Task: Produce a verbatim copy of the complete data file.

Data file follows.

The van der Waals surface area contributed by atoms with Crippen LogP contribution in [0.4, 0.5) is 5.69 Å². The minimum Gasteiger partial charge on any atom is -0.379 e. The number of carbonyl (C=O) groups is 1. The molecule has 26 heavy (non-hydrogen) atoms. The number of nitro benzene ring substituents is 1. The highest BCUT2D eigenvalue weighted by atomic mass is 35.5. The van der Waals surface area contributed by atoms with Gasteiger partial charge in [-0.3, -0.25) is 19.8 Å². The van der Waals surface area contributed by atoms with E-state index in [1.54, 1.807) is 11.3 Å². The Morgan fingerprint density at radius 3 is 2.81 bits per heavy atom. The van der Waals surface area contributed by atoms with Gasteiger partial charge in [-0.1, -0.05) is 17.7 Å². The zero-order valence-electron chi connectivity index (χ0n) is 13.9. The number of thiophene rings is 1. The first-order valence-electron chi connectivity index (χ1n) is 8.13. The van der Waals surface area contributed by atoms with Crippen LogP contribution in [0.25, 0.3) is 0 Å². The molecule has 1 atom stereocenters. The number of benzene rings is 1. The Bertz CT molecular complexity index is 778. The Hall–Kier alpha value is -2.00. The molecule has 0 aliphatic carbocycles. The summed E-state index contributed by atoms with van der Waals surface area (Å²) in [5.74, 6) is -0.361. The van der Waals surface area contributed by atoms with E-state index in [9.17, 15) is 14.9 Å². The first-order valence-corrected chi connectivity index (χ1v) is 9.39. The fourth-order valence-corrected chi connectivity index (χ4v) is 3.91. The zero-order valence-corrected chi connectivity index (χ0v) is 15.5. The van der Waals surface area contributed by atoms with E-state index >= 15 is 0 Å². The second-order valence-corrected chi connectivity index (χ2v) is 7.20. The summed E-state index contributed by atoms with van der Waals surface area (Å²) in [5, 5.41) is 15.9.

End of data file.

The van der Waals surface area contributed by atoms with Crippen LogP contribution in [0.4, 0.5) is 5.69 Å². The minimum Gasteiger partial charge on any atom is -0.379 e. The number of carbonyl (C=O) groups is 1. The molecule has 26 heavy (non-hydrogen) atoms. The number of nitro benzene ring substituents is 1. The highest BCUT2D eigenvalue weighted by atomic mass is 35.5. The van der Waals surface area contributed by atoms with Gasteiger partial charge in [-0.3, -0.25) is 19.8 Å². The van der Waals surface area contributed by atoms with E-state index in [1.54, 1.807) is 11.3 Å². The Morgan fingerprint density at radius 3 is 2.81 bits per heavy atom. The van der Waals surface area contributed by atoms with Gasteiger partial charge in [-0.1, -0.05) is 17.7 Å². The zero-order valence-electron chi connectivity index (χ0n) is 13.9. The number of thiophene rings is 1. The first-order valence-electron chi connectivity index (χ1n) is 8.13. The van der Waals surface area contributed by atoms with Crippen LogP contribution in [0.25, 0.3) is 0 Å². The molecule has 1 atom stereocenters. The number of benzene rings is 1. The Bertz CT molecular complexity index is 778. The Hall–Kier alpha value is -2.00. The molecule has 0 aliphatic carbocycles. The summed E-state index contributed by atoms with van der Waals surface area (Å²) in [5.74, 6) is -0.361. The van der Waals surface area contributed by atoms with E-state index in [9.17, 15) is 14.9 Å². The first-order valence-corrected chi connectivity index (χ1v) is 9.39. The fourth-order valence-corrected chi connectivity index (χ4v) is 3.91. The zero-order valence-corrected chi connectivity index (χ0v) is 15.5. The van der Waals surface area contributed by atoms with E-state index >= 15 is 0 Å². The second-order valence-corrected chi connectivity index (χ2v) is 7.20. The summed E-state index contributed by atoms with van der Waals surface area (Å²) in [5, 5.41) is 15.9.